Tuesday, January 20, 2015

The Montauk Monster-- New York

In July of 2008, a strange carcass washed ashore in the district of Montauk on the South Shore of Long Island.  The creature was hairless and squat, with a mammalian body, but a beak like a bird.
Lots of speculation ensued.  Some thought that it might be a  genetic experiment from the nearby Plum Island Animal Disease Center. Others thought perhaps it was a turtle without it's shell-- a rumor quickly proven false since a turtle's spine is attached to its shells, thus the animal cannot be removed from it. Many concluded that it was simply a raccoon that had lost its fur and part of its face due to long immersion in water.

As often happens with stories of mysterious carcasses washing up on shores, the Montauk Monster was eventually taken by a local resident and soon disappeared before too many people had a chance to examine it.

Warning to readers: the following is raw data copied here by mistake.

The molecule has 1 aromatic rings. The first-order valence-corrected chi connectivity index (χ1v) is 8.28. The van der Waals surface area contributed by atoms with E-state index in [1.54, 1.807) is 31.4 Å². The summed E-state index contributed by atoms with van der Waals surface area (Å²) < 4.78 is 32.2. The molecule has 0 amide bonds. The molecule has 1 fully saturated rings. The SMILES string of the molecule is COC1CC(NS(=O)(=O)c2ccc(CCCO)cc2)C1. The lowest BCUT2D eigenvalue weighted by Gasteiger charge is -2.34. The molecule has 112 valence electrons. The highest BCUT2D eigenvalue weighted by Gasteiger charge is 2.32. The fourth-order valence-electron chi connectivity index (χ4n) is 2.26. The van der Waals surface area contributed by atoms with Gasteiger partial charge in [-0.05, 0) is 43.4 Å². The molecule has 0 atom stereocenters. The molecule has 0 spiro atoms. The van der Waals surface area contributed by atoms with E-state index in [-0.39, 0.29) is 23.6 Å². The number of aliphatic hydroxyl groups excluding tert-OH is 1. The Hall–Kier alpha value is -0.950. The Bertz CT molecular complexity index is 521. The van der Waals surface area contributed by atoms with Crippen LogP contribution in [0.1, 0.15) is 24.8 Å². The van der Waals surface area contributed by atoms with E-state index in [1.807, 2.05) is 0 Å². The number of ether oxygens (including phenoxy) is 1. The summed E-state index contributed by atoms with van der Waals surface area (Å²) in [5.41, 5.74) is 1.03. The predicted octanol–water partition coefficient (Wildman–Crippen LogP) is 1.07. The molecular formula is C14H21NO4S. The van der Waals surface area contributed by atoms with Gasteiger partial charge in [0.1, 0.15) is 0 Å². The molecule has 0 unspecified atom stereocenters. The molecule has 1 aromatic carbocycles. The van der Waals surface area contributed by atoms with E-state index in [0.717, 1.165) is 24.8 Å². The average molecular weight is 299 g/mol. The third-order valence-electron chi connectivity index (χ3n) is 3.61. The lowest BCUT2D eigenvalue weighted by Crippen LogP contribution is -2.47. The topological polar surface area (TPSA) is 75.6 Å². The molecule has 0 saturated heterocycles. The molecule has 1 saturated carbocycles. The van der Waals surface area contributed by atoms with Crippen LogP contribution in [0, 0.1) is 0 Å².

The original picture of the Monster.  Taken from Wikimedia Commons.

So what was this bizarre creature? The dead raccoon hypothesis seems most likely.  The overall squat body closely resembles a raccoon's, as do the long, fine fingers.  The apparent "beak" is likely the exposed  front part of the skull.  The effects of prolonged exposure to sun and salt water, and the natural processes of decay, can make even the most common animal nearly unrecognizable.

Witness, for example, the Zuiyo-maru carcass, an apparent plesiosaur carcass hauled up by a Japanese fishing trawler in 1977:
Image taken from Wikimedia Commons.

Though this carcass was thrown overboard before it could be examined by scientists, it was most likely the badly-decayed remains of a basking shark rather than a prehistoric reptile.  The lower jaw and gills of these sharks often fall away soon after death, leaving behind a smaller head (actually just the brain case) and apparent "neck" created by the spinal column.

For my rendition of the Montauk Monster, I tried to imagine how it would live if it had been a genuine unknown animal.  I like the idea of it using its beak to pry up the tough bark of pine trees like a porcupine using its incisors or an extinct "shovel-tusker" elephant like Amebelodon.